Friday, February 21, 2014

Cuban Women Against Different Forms of Violence

Cuban Women Against Different Forms of Violence
February 20, 2014
Dariela Aquique

HAVANA TIMES — Unfortunately, there are still situations in which women
become the targets of violence. Obstetric violence is one case in point.
I didn't make up the term – it has a legal definition and some
constitutions already acknowledge the practice as a form of violence.

Obstetric violence describes a situation in which any form of labor is
considered pathological, when a woman is automatically transformed into
a patient and routine medical and pharmacological procedures are
conducted without allowing her to make decisions regarding her own body.

In this connection, international scientific studies reveal that the
routine practice of episiotomies is not justified. It is worth
mentioning that there's been a statistically significant reduction in
this practice in several countries since the eighties.

On the basis of research on assisted labor, the World Health
Organization suggests that such practices ought to be eliminated,
considering them harmful and inefficacious.

It also recommends that a family member ought to have free access to the
labor and post-natal processes.

Insulting words or phrases addressed to women during labor, such as
"spread 'em", or "it didn't hurt when you were doing it", are another
form of violence.

The paper El nacimiento en Cuba: análisis de la experiencia del parto
medicalizado desde una perspectiva antropologica ("Birth in Cuba: A
Study on the Experience of Assisted Labor from an Anthropological
Perspective"), written by Dailys García-Jorda, Zoe Diaz-Bernal and
Marlen Acosta Alamo, has yielded highly important data on obstetric
violence in Cuba.

The authors conducted their study in three hospitals in Havana,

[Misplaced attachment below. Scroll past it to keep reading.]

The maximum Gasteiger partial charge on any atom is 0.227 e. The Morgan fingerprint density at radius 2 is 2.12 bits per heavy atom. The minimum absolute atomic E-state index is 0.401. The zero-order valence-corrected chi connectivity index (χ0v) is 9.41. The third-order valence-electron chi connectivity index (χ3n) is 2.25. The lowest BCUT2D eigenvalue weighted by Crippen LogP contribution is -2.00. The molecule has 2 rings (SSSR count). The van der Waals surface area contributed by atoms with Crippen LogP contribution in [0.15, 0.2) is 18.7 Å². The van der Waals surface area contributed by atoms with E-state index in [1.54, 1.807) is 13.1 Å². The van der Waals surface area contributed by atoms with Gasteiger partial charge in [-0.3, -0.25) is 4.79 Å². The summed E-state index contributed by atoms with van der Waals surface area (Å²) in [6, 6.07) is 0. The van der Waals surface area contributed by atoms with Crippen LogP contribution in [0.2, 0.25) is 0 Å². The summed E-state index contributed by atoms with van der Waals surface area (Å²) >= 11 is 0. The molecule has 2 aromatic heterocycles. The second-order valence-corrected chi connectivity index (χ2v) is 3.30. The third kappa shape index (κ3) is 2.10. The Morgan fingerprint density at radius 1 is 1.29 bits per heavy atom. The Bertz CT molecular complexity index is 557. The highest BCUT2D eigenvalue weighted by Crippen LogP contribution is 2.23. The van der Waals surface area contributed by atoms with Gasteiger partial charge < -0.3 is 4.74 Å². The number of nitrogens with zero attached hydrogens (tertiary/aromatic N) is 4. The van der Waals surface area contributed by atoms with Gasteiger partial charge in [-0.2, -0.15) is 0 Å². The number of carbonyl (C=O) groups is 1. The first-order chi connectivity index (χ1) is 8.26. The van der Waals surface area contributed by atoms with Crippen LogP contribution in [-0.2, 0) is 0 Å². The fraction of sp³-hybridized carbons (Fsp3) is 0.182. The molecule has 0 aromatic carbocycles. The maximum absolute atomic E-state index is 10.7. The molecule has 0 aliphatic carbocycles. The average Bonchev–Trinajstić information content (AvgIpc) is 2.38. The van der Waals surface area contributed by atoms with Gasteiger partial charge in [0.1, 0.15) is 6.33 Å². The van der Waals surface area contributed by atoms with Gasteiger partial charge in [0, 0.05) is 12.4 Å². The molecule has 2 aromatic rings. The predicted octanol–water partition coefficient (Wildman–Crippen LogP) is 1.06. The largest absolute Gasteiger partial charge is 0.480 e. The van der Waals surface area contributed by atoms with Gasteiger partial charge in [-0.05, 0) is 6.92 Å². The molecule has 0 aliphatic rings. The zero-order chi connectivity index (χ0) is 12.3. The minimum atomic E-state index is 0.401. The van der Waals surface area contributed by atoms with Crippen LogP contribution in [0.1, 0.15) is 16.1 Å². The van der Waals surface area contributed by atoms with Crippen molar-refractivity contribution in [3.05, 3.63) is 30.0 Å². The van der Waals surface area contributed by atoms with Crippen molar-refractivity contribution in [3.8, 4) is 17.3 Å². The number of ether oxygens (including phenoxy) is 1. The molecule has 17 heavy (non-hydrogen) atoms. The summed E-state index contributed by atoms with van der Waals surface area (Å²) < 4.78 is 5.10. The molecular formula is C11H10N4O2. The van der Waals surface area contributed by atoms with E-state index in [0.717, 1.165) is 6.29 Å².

interviewing and observing 36 women in labor, ten relatives and nine
obstetricians. The study yielded results as interesting as:

1- Many of the women interviewed followed instructions, submitted to and
allowed the exploration of their bodies in the presence of medical
personnel from other hospital areas.

2- In this context, they became patients referred to on the basis of
their assigned cubicle or bed. They were often addressed as "love, kiddo
and cutie", rarely as "Ma'am."

3- Contact between obstetricians and the women in labor or their
relatives was scarce. Generally, the specialists merely gathered the
required information from the clinical record and gave instructions.
They didn't introduce or identify themselves, nor did they explain
anything about the process (unless they were asked).

4- Medical examinations and observations were constant prior to labor
and conducted by several medical professionals, obstetricians,
residents, students and nurses that surrounded the woman.

5- "I've had enough", was the most common complaint the women voiced. It
was addressed only by some of the staff, when these were present.

6- What the doctors said suggested the wards are designed to meet the
needs of medical professionals, not the expectant mothers.

7- An episiotomy was conducted on 29 of 36 women interviewed. The
obstetricians declared it was a routine procedure. They spoke of the
risks involved. However, there was no agreement as to being a necessary

8- The examination of the uterus and the suture of the episiotomy were
very traumatic for the majority of the women in the study. These women
complained of sharp pains and that not enough anesthetic had been

9- The hospital decided when and who was to accompany the expectant
mother at the time of birth.

The authors of the study believe we must seek alternatives based on
non-hegemonic labor assistance models.

Despite what the official discourse claims, women in Cuba continue to be
the victims of different forms of violence in practice. It's been proven.

Source: Cuban Women Against Different Forms of Violence - Havana -

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